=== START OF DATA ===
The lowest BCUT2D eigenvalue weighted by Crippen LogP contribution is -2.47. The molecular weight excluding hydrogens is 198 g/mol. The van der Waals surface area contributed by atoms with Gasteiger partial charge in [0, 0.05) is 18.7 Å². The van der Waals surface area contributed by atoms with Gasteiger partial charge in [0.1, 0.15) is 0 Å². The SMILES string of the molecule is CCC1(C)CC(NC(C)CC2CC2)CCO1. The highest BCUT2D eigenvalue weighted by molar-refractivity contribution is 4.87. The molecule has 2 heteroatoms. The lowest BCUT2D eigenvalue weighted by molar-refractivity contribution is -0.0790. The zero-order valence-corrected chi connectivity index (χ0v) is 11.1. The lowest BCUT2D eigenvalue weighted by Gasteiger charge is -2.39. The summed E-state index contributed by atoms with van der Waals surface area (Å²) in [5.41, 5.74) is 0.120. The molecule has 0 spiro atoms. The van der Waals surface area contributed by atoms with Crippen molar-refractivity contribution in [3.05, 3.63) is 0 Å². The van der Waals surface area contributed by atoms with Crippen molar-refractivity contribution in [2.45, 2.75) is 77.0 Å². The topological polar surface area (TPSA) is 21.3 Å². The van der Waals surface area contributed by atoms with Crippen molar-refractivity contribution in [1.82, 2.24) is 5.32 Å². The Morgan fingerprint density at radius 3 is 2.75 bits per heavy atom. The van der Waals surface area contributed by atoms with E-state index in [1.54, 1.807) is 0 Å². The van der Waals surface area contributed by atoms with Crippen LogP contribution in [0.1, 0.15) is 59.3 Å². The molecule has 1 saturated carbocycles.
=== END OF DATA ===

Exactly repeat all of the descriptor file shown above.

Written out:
The lowest BCUT2D eigenvalue weighted by Crippen LogP contribution is -2.47. The molecular weight excluding hydrogens is 198 g/mol. The van der Waals surface area contributed by atoms with Gasteiger partial charge in [0, 0.05) is 18.7 Å². The van der Waals surface area contributed by atoms with Gasteiger partial charge in [0.1, 0.15) is 0 Å². The SMILES string of the molecule is CCC1(C)CC(NC(C)CC2CC2)CCO1. The highest BCUT2D eigenvalue weighted by molar-refractivity contribution is 4.87. The molecule has 2 heteroatoms. The lowest BCUT2D eigenvalue weighted by molar-refractivity contribution is -0.0790. The zero-order valence-corrected chi connectivity index (χ0v) is 11.1. The lowest BCUT2D eigenvalue weighted by Gasteiger charge is -2.39. The summed E-state index contributed by atoms with van der Waals surface area (Å²) in [5.41, 5.74) is 0.120. The molecule has 0 spiro atoms. The van der Waals surface area contributed by atoms with Crippen molar-refractivity contribution in [3.05, 3.63) is 0 Å². The van der Waals surface area contributed by atoms with Crippen molar-refractivity contribution in [2.45, 2.75) is 77.0 Å². The topological polar surface area (TPSA) is 21.3 Å². The van der Waals surface area contributed by atoms with Crippen molar-refractivity contribution in [1.82, 2.24) is 5.32 Å². The Morgan fingerprint density at radius 3 is 2.75 bits per heavy atom. The van der Waals surface area contributed by atoms with E-state index in [1.54, 1.807) is 0 Å². The van der Waals surface area contributed by atoms with Crippen LogP contribution in [0.1, 0.15) is 59.3 Å². The molecule has 1 saturated carbocycles.